Patrick Q. Mason, The Mormon Menace (New York, New York: Oxford University Press, 2011). 264 pages; 6-1/8 x 9-1/4. Hardcover: $29.95. ISBN13: 978-0-19-974002-4
Patrick Mason, of the Joan B. Kroc Institute for International Peace Studies at the University of Notre Dame, wrote a dissertation in which he examined violence against religious minorities and outsiders in the post-bellum American South. This book builds upon that research, and while limiting itself to Mormonism, it also expands the narrative to include the legal, theological, and cultural objections to Mormonism in the Old Confederacy in the generation following the Civil War and Reconstruction.
Harold Bloom has called Mormonism the quintessential American religion. The Mormon Menace demonstrates conclusively, repeatedly, and in great detail just how offensive the latter-day saint faith was to Americans in the late 19th century, especially to southern Americans. It situates the American response to Mormonism in the aftermath of the Civil War and illuminates how residents of Dixie and Deseret, though separated by thousands of miles, influenced the way Americans saw themselves. This is not so much a Mormon history as an American history. It explores questions of religious freedom, vigilantism, federalism, and the role of the state in defining marriage and regulating sexual behavior.
Although the description of violence might be discomfiting to many readers, it is impossible to tell the story of Mormonism’s encounter with the post-bellum South without it. The first two chapters relate the harrowing details of the murder of Elder Joseph Standing at Varnell’s Station, Georgia, and the murders of Elders Berry and Gibbs, along with a local member, Martin Conder, at Cane Creek, Tennessee. Local newspapers printed articles encouraging and justifying the violence. Mason explores the causes of the murders against the backdrop of polygamy and the particular phenomenon of Southern honor, whereby men are bound to defend the sanctity of the Christian home and the chastity of white women.
In the nineteenth century, honor was a defining concept for most Americans, holding particular sway in the South and West. Honor was a socially constructed characteristic in which the collective estimation of the community dictated the social reputation of each individual…..When a man’s honor was impugned, it was imperative that he confront the aggressor in order to save face….In serious cases, violence against the offender was often the only way to restore lost honor…..No insult to a man’s honor was more egregious, and thus more deserving of a violent response, than a serious imputation on the character of a close female relative…..The violent enforcement of honor was thus a powerful means of social control in which both southern law and custom asserted that the family, particularly the wife and her sexuality, was the exclusive preserve of the male head of household.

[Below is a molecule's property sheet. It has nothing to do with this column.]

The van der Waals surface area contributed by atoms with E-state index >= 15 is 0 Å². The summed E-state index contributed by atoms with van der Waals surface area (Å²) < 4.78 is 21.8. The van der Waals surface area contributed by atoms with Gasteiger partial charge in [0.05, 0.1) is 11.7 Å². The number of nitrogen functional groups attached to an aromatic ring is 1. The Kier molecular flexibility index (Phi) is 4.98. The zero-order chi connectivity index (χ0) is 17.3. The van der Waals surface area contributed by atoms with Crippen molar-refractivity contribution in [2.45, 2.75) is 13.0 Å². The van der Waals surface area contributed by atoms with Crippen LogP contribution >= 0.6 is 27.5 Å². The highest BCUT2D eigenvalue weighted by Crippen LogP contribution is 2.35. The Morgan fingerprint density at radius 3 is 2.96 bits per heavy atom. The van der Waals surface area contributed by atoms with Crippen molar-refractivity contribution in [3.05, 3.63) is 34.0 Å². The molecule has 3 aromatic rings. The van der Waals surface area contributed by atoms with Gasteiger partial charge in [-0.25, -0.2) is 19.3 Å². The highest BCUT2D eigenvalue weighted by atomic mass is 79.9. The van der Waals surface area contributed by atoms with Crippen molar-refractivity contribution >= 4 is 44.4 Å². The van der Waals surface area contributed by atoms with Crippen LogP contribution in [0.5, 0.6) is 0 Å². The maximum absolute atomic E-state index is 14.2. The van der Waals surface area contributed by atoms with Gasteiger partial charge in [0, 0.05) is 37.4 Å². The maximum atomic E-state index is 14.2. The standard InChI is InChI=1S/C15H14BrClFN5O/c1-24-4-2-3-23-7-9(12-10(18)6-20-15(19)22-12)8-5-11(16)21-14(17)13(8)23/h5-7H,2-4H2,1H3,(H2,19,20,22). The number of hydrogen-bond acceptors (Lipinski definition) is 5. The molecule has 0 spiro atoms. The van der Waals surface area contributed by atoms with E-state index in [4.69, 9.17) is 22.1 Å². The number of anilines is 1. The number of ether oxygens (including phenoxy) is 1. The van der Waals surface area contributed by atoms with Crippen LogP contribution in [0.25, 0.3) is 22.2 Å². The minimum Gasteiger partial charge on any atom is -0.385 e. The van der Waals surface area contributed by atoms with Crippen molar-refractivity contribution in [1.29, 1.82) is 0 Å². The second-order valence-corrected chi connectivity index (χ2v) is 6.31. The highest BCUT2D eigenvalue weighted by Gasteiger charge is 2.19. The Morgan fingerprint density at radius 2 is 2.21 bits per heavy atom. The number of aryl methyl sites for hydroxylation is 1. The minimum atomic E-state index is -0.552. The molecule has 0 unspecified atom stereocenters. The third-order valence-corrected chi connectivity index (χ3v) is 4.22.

Itinerant LDS missionaries came into this milieu spreading a religion which practiced plural marriage and taught a doctrine of gathering. When people converted they often went west, and when a woman or girl of marrying age joined The Restoration and left her home, her male relatives were duty-bound to save her from a fate worse than death. The sexual insecurity of southern men was already in play after the Emancipation, in the form of the specter of the recently freed African slave. He was assumed to be roaming the countryside and forcing himself upon white women, ravishing and defiling them at will. Mormon missionaries without purse or scrip were a close second in the nightmares. Mason demonstrates how the charges of licentiousness and illicit sexual behavior which were often made against the elders served to bring hatred and violence upon them, even though the charges were without merit.
In later chapters we read about the theological objections to Mormons, and some of those objections are still current. It is interesting to see how the question of whether America is a Christian nation and exactly what that means is still being answered. Mason gives insight into the way that the principle of federalism was understood by both Mormons and Southerners. Mormons thought the practice of plural marriage should be an issue best left to the individual states. Southerners, who a decade or so previously had ostensibly gone to war over the principle of states’ rights, decided that the federal government wasn’t so bad after all and succeeded in influencing the government to place restrictions upon the way Mormons practiced their faith. Mormons had to give up plural marriage and theodemocracy in order to become fully American; Southerners had to give up vigilantism and Jim Crow.
A review would be incomplete without mentioning that the book is a pleasure to read. Mason has command of facts and details but nonetheless manages to keep the narrative moving without getting bogged down in minutiae. Readers are reminded that the skirmishes over religious freedom and individual rights are not settled and really never have been. We also see fascinating hints at several other avenues of fruitful research which are beyond the scope of this book.